21:29               And He spake to them a parable; Behold the fig tree, and all the trees.   Many have supposed that Jesus indicated Israel by His reference to "the fig tree" and have concluded that a revival of Judaism and a return of the Jews to Palestine will be a certain indication that the present age is drawing to its close.  Whatever may be predicted elsewhere concerning the Jews, there is no such reference here, for Jesus not only said, "Behold the fig tree," but also, "all the trees."  His meaning is perfectly plain.  He did not refer to nations under the figure of trees, but He declared that as the foliage is a sure precursor of summer, so the signs of which He spoke are a certain indication of His imminent return  [28]

                        a parable.  The word is used in its most general sense—an illustrative comparison.  The sense is obvious:  As surely as you know from the fresh shoots of the trees in spring that summer is at hand, so surely may you understand, when the things of which I have spoken come to pass, “that the kingdom of God is nigh,” in its completed glory and blessedness.  [52]

the fig tree.  A common tree and early in bloom.  [24]

                        and all the trees.  This is added by St. Luke only.  The fig-tree would be specially significant to Jewish readers.  [56]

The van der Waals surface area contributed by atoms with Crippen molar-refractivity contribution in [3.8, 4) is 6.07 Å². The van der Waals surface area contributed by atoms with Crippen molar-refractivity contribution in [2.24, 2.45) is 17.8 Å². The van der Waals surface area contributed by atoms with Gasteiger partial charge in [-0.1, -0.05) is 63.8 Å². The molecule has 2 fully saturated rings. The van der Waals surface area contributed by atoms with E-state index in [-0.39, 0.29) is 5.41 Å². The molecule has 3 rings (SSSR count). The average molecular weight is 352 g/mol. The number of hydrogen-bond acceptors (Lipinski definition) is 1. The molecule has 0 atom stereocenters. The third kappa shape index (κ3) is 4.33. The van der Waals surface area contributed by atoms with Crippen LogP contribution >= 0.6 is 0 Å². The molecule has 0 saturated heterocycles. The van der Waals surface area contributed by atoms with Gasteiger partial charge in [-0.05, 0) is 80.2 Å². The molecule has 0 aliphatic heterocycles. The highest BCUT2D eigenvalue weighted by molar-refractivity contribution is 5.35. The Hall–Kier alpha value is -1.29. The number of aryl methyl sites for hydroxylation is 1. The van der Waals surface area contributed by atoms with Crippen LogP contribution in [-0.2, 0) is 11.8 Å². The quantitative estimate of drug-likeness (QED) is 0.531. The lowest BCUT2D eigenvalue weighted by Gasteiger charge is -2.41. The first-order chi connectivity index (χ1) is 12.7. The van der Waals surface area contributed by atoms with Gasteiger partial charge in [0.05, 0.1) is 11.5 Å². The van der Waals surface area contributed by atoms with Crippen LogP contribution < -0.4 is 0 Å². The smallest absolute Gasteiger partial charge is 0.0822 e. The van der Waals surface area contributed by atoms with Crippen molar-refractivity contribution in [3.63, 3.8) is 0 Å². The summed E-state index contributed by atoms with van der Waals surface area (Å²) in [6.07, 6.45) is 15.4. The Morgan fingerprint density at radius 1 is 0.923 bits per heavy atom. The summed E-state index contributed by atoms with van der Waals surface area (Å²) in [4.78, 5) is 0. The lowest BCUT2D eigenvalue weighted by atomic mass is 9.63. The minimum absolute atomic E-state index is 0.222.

21:30                                                   Translations

Weymouth:    As soon as they have shot out their leaves, you know at a glance that summer is now near.

WEB:              When they are already budding, you see it and know by your own selves that the summer is already near.       

Young’s:         when they may now cast forth, having seen, of yourselves ye know that now is the summer nigh;
Conte (RC):   When presently they produce fruit from themselves, you know that summer is near.


21:30               When they now shoot forth, ye see and know of your own selves that summer is now nigh at hand.  They know by personal observation—“of your own selves”—that summer is close when these various trees begin to bear fruit.  You can’t figure out everything by observation, but this is a case where you can.  [rw]